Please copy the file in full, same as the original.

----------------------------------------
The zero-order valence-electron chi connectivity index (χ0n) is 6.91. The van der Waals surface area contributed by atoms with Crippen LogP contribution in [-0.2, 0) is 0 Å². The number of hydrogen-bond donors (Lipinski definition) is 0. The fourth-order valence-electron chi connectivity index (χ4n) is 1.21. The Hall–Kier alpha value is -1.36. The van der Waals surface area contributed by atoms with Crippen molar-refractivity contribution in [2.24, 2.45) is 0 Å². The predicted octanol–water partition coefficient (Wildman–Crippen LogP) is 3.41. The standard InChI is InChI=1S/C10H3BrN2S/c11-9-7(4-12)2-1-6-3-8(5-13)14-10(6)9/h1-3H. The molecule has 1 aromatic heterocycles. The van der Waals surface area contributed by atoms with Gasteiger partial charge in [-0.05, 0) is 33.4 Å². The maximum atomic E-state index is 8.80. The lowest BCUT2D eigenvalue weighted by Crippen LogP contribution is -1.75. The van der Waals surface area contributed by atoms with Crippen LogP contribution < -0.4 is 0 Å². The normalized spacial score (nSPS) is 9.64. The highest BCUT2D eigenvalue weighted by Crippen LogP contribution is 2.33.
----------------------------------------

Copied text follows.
The zero-order valence-electron chi connectivity index (χ0n) is 6.91. The van der Waals surface area contributed by atoms with Crippen LogP contribution in [-0.2, 0) is 0 Å². The number of hydrogen-bond donors (Lipinski definition) is 0. The fourth-order valence-electron chi connectivity index (χ4n) is 1.21. The Hall–Kier alpha value is -1.36. The van der Waals surface area contributed by atoms with Crippen molar-refractivity contribution in [2.24, 2.45) is 0 Å². The predicted octanol–water partition coefficient (Wildman–Crippen LogP) is 3.41. The standard InChI is InChI=1S/C10H3BrN2S/c11-9-7(4-12)2-1-6-3-8(5-13)14-10(6)9/h1-3H. The molecule has 1 aromatic heterocycles. The van der Waals surface area contributed by atoms with Gasteiger partial charge in [-0.05, 0) is 33.4 Å². The maximum atomic E-state index is 8.80. The lowest BCUT2D eigenvalue weighted by Crippen LogP contribution is -1.75. The van der Waals surface area contributed by atoms with Crippen LogP contribution < -0.4 is 0 Å². The normalized spacial score (nSPS) is 9.64. The highest BCUT2D eigenvalue weighted by Crippen LogP contribution is 2.33.